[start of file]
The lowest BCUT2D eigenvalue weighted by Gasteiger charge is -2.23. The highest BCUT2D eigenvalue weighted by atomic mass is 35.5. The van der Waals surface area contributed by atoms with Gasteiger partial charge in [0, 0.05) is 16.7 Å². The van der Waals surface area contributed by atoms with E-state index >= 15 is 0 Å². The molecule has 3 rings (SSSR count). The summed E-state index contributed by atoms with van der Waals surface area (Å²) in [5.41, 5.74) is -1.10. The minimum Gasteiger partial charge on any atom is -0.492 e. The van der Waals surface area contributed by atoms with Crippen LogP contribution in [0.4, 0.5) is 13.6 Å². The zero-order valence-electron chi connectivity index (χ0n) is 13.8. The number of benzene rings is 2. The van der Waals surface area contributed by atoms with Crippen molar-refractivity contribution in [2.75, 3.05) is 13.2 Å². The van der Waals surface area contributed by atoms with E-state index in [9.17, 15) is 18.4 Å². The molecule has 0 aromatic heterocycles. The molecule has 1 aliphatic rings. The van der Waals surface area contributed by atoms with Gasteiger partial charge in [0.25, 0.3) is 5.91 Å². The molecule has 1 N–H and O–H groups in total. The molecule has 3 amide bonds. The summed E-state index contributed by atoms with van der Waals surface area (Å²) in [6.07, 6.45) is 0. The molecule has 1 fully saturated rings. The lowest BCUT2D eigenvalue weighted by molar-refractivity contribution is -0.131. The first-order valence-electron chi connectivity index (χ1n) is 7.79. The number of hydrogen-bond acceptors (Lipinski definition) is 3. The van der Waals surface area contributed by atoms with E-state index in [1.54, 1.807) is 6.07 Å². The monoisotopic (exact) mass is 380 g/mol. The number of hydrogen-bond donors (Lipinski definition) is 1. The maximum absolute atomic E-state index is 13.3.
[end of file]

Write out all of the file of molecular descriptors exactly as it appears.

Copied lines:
The lowest BCUT2D eigenvalue weighted by Gasteiger charge is -2.23. The highest BCUT2D eigenvalue weighted by atomic mass is 35.5. The van der Waals surface area contributed by atoms with Gasteiger partial charge in [0, 0.05) is 16.7 Å². The van der Waals surface area contributed by atoms with E-state index >= 15 is 0 Å². The molecule has 3 rings (SSSR count). The summed E-state index contributed by atoms with van der Waals surface area (Å²) in [5.41, 5.74) is -1.10. The minimum Gasteiger partial charge on any atom is -0.492 e. The van der Waals surface area contributed by atoms with Crippen LogP contribution in [0.4, 0.5) is 13.6 Å². The zero-order valence-electron chi connectivity index (χ0n) is 13.8. The number of benzene rings is 2. The van der Waals surface area contributed by atoms with Crippen molar-refractivity contribution in [2.75, 3.05) is 13.2 Å². The van der Waals surface area contributed by atoms with E-state index in [9.17, 15) is 18.4 Å². The molecule has 0 aromatic heterocycles. The molecule has 1 aliphatic rings. The van der Waals surface area contributed by atoms with Gasteiger partial charge in [0.25, 0.3) is 5.91 Å². The molecule has 1 N–H and O–H groups in total. The molecule has 3 amide bonds. The summed E-state index contributed by atoms with van der Waals surface area (Å²) in [6.07, 6.45) is 0. The molecule has 1 fully saturated rings. The lowest BCUT2D eigenvalue weighted by molar-refractivity contribution is -0.131. The first-order valence-electron chi connectivity index (χ1n) is 7.79. The number of hydrogen-bond acceptors (Lipinski definition) is 3. The van der Waals surface area contributed by atoms with E-state index in [1.54, 1.807) is 6.07 Å². The monoisotopic (exact) mass is 380 g/mol. The number of hydrogen-bond donors (Lipinski definition) is 1. The maximum absolute atomic E-state index is 13.3.